The agencies claim that the drive is not related to the Games and was, in fact, launched in June this year as routine action. However, it’s only in the past few days that the drive has been intensified and its effect felt all over the city. According to estimates by MCD, there are over one lakh ‘‘illegal’’ vendors in the city. ‘‘Only 5% to 10% of the vendors selling food items on Delhi’s roads have a licence,’’ said an MCD official. Paan shops and cobblers too are being targeted.
They are being removed from all across the city. Reports have been coming in from areas like Dwarka, Vasant Kunj, GK-II, Defence Colony, Lodhi Colony, Lajpat Nagar, Paharganj, Karol Bagh, Chandni Chowk etc. While many vendors have quietly left the city, some are resisting the drive.
Anil, who owns a paan shop in Paharganj, said he has been asked to shift his shop several times since September 20 but he keeps turning up everyday as he has a family of five to support. ‘‘I’ve been told by the police and MCD to shut shop till October 15. If I do that, how will my family survive?’’ he asks.
A policeman near the Paharganj market lamented they were not being very effective.
‘‘We don’t have enough staff to ensure sustained action. Most of our officers are stationed at the venues,’’ he said. The situation was similar in Lajpat Nagar where vendors have refused to go away.
The so-called anti-encroachment drive is inconveniencing people in other ways too. ‘‘A special vegetable market is held in Dwarka every Sunday. But we were told by the vendors that they would not be coming from October 1 to October 17 because of the Games. Apparently, the police have clamped a ban on the bazaar due to security issues. We don’t know what to do now as this market is the only source for vegetables and fruits here,’’ said Shivani Bhattacharya, a resident of Dwarka.
The sweeping nature of this drive can be gauged from the fact that even the Sai Baba temple on Lodhi Road has not been spared. The front gate has been closed to ensure there are no crowds or traffic jams. Now, a side gate gives people access to the shrine. Said a police officer: ‘‘The flower shops around the temple area will remain closed during the Games.’’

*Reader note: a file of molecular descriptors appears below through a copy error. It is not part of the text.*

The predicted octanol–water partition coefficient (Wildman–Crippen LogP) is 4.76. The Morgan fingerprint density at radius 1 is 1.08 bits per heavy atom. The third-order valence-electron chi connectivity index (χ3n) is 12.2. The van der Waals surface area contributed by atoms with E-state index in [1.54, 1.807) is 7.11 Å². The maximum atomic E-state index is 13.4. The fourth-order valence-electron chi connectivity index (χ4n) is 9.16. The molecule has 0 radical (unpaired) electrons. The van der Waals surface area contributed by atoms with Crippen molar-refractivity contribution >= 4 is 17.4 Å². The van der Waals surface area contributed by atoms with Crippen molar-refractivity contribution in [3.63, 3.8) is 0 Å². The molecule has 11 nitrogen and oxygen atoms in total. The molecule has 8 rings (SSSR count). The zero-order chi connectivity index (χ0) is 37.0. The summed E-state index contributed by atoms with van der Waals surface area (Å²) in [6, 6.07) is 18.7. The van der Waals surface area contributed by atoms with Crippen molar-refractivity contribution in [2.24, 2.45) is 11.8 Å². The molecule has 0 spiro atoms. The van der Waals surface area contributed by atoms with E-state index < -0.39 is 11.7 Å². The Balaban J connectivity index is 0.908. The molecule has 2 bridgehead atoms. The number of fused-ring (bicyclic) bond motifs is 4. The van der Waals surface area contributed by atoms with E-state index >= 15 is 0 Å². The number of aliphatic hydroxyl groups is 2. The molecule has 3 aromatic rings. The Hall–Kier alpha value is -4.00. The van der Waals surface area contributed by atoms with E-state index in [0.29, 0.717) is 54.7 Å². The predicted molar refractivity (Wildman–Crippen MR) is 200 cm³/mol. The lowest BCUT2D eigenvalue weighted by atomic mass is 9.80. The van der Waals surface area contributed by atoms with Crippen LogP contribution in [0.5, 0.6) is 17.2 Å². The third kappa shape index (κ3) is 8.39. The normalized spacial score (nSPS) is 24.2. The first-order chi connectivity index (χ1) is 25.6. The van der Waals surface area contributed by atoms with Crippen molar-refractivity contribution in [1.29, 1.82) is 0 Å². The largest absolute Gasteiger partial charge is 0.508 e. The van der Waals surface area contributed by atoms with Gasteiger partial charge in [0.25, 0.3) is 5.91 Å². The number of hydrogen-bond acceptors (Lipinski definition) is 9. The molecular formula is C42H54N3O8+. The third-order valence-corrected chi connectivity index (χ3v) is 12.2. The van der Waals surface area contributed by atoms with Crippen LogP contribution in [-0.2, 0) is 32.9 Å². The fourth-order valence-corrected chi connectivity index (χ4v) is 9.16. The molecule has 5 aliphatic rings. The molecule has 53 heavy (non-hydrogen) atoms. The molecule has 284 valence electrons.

Flower shops and small grocery shops have been shut down at GK-II’s M-block market. In Vasant Kunj, people actually signed petitions to prevent removal of a popular chaatwallah but to no avail. ‘‘People are being terrorised in the name of the Games. I wanted to get my shoes repaired and was unable to find a single cobbler in the area,’’ said Shabana Sinha, a resident of Lodhi Road.
In some areas, vendors with valid permissions are also being sent packing if they happen to fall along the route of a Games event.
‘‘We are removing all encroachments on public land along with Delhi Police,’’ said MCD’s press and information director, Deep Mathur. ‘‘The encroachment drive is part of regular action and has nothing to do with the Games.’’ NDMC officials say the same for record.
NO BUSINESS ON ROAD
Number of illegal vendors in city Over 1 lakh
Only 5-10% of vendors selling food on capital roads have the requisite licence, according to MCD. Illegal vendors include vegetable and fruit sellers, pan shops, small shops selling clothes, flower shops, cobblers
MCD and NDMC are removing illegal dhabas as part of the hygiene drive ahead of the Games. MCD has also launched a crackdown on vendors selling street food
Some legal dhabas in certain areas are also being shut down for the period of the Games as they are located on routes leading to Games venues
WHAT AUTHORITIES SAY Civic agencies claim the anti-encroachment drive is a routine exercise and it has nothing to do with the Games
Delhi Police says illegal vendors not only pose a security threat but also cause unnecessary crowding on roads